"Trust a momma's gut."

That is the advice that Julie Fitzgerald, a mom of two boys, has for other moms when talking about kids and health. Fitzgerald speaks from experience: She recently used a cellphone photo to diagnose her son's eye cancer — and in doing so she saved his life.

A few months ago, Fitzgerald said she noticed something odd when she would look into the eyes of her 2-year-old son, Avery. Not all of the time, but every now and again, in a certain light, she felt like she could see spots in his left eye.

Like most modern moms, Fitzgerald went straight to Dr. Google to understand what she was seeing. She came across a story about a woman who saw a white eye in photos of relatives instead of the normal red eye and ultimately learned that it was caused by cancer.

Fitzgerald talked it over with her husband, but he told her not to worry. Still, she couldn't let it go.

"I took a picture, and I did not want to take the picture because I had this dreaded feeling in the pit of my stomach and I took the picture and boom. His whole pupil was just white and that's when I knew," Julie told WREX news.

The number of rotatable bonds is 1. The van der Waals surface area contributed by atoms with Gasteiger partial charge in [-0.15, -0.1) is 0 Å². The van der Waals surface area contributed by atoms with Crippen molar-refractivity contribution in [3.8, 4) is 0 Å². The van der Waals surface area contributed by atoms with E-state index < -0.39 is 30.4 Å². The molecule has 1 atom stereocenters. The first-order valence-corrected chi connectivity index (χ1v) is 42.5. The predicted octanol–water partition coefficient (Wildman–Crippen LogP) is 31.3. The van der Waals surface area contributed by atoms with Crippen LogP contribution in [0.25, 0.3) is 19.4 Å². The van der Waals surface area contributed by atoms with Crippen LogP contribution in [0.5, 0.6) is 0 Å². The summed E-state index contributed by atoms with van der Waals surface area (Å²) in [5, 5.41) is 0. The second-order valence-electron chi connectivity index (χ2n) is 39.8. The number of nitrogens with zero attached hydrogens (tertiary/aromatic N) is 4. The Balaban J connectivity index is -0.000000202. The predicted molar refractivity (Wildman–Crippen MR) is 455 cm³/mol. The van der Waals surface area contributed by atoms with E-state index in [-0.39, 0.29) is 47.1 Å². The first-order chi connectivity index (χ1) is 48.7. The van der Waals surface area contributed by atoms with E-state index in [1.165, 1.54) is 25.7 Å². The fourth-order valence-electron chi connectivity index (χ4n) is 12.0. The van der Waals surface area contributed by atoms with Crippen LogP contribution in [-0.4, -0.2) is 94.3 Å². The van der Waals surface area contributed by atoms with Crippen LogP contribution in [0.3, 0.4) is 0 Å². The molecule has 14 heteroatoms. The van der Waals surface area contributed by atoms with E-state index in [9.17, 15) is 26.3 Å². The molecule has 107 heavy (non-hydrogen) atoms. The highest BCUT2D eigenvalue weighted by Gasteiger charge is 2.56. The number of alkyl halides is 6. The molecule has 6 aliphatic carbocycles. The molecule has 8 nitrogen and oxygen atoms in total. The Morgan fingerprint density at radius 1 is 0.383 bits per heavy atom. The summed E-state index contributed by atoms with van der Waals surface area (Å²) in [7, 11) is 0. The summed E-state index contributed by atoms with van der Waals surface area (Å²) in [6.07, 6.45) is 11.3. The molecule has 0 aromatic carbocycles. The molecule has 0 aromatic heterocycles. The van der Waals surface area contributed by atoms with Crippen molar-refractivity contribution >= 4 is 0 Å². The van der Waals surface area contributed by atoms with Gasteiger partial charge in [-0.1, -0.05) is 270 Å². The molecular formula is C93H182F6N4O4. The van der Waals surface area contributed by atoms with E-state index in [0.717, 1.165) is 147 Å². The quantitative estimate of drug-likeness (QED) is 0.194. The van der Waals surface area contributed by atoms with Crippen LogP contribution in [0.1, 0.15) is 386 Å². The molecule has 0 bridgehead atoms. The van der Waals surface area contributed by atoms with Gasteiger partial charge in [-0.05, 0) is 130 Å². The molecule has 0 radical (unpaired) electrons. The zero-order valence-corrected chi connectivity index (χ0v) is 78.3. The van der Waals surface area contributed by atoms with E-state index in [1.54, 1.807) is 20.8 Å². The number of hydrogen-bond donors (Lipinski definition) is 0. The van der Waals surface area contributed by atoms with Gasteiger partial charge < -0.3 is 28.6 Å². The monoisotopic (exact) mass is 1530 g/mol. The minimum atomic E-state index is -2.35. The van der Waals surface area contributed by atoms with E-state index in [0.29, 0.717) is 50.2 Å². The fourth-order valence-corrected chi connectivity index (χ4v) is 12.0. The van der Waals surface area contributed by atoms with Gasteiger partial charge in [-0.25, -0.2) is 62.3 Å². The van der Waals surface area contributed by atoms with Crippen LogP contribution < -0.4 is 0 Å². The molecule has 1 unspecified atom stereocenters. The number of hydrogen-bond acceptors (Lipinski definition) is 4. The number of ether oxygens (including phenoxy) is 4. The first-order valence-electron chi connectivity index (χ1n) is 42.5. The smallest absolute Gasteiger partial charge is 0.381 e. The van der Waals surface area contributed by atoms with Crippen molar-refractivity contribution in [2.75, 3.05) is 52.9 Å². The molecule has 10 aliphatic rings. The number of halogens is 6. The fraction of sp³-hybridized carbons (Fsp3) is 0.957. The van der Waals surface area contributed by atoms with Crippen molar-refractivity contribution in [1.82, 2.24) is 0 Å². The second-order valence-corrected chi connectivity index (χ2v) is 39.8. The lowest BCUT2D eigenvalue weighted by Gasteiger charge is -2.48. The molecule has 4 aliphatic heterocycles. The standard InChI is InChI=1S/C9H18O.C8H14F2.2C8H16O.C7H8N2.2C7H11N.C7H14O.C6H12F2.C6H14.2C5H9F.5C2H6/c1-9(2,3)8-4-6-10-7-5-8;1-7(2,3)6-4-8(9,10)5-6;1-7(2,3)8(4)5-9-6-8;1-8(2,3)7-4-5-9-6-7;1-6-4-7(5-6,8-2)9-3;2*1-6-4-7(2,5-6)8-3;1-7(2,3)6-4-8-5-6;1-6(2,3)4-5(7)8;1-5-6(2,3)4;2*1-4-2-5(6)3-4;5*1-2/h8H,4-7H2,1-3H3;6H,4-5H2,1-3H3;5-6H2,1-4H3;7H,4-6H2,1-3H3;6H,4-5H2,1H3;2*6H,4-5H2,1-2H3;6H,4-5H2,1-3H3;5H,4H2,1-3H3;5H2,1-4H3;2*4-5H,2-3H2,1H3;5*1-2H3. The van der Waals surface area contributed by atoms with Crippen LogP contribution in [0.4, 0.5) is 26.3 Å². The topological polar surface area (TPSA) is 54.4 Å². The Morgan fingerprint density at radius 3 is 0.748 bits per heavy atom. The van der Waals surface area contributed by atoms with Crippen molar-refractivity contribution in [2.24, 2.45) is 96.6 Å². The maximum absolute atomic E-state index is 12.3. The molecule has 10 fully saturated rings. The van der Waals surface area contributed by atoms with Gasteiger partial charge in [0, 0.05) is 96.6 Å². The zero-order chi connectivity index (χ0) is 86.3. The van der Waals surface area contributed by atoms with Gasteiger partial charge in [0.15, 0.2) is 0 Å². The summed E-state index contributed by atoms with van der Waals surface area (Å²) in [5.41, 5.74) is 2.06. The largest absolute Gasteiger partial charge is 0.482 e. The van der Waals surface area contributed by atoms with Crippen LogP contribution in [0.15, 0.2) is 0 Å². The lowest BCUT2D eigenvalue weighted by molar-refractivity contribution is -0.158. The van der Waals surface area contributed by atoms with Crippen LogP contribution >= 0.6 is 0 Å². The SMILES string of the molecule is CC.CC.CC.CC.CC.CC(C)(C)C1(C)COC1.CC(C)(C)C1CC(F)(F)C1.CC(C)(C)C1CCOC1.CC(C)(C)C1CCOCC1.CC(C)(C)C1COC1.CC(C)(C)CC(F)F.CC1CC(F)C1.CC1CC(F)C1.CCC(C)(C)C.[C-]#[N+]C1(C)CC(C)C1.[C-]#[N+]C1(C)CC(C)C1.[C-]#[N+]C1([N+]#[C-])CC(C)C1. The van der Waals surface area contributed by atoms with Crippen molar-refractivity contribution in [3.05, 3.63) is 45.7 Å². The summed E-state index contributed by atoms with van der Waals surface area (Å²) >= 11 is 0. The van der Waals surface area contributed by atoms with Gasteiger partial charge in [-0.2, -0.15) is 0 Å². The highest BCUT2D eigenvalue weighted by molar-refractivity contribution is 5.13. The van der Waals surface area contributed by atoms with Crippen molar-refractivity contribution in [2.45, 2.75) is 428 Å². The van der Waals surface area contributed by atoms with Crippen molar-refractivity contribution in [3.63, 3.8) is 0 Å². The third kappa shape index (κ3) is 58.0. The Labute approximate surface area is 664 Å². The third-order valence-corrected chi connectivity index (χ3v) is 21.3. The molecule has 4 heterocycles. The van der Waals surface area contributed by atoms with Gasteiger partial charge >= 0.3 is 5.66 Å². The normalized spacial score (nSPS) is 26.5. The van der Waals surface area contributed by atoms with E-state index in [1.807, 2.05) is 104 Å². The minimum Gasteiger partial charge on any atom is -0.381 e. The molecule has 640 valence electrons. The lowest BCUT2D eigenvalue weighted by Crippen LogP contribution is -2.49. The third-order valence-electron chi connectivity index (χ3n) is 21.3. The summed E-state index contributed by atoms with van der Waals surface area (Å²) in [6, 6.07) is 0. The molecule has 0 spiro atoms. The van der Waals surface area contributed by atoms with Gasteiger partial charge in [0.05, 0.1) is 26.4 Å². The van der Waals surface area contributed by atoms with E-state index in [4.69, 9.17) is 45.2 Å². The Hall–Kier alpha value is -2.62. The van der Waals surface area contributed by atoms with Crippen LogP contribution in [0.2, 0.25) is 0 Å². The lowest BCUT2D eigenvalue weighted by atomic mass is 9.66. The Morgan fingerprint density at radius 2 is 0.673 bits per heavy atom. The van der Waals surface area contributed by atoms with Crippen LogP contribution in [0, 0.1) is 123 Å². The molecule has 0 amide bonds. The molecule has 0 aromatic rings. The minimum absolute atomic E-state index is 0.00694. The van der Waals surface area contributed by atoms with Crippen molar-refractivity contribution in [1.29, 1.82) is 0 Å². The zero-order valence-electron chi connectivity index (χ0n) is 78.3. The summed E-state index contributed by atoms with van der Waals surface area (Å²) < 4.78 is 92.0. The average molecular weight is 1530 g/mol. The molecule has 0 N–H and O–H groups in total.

Fitzgerald took Avery to a doctor and received the bad news. Avery had a cancer of the eye called retinoblastoma with tumors covering 75 percent of his eye. To save his life, Avery's eye had to be removed.

"If we did not get this eye out, the cancer would spread to his blood and to his brain," Fitzgerald said. "Our lives went from normal to cancer to a cancer survivor in three weeks. It turned out to be our worst nightmare, but it saved our son's life."

In the end, Fitzgerald's husband has one piece of advice for other dads out there:

"Listen to your wife."

Smart man.

Now, before you freak out and start snapping pictures of your kids, here's more information about retinoblastoma and how it is diagnosed:

Retinoblastoma is a very rare cancer of the retina. It occurs in only about 250-300 kids in the U.S. each year. One of the main symptoms of the disease is the "cat's eye," or yellowish-white glow that can be seen when a light — or camera flash — reflects off the back of the eye. Other symptoms include poor vision, pain in the eye, or eyes turning inward or outward.

Again, this condition is very rare. But if you are concerned, take your child to her health care professional right away.

Remember Julie Fitzgerald's advice: Trust a momma's gut.

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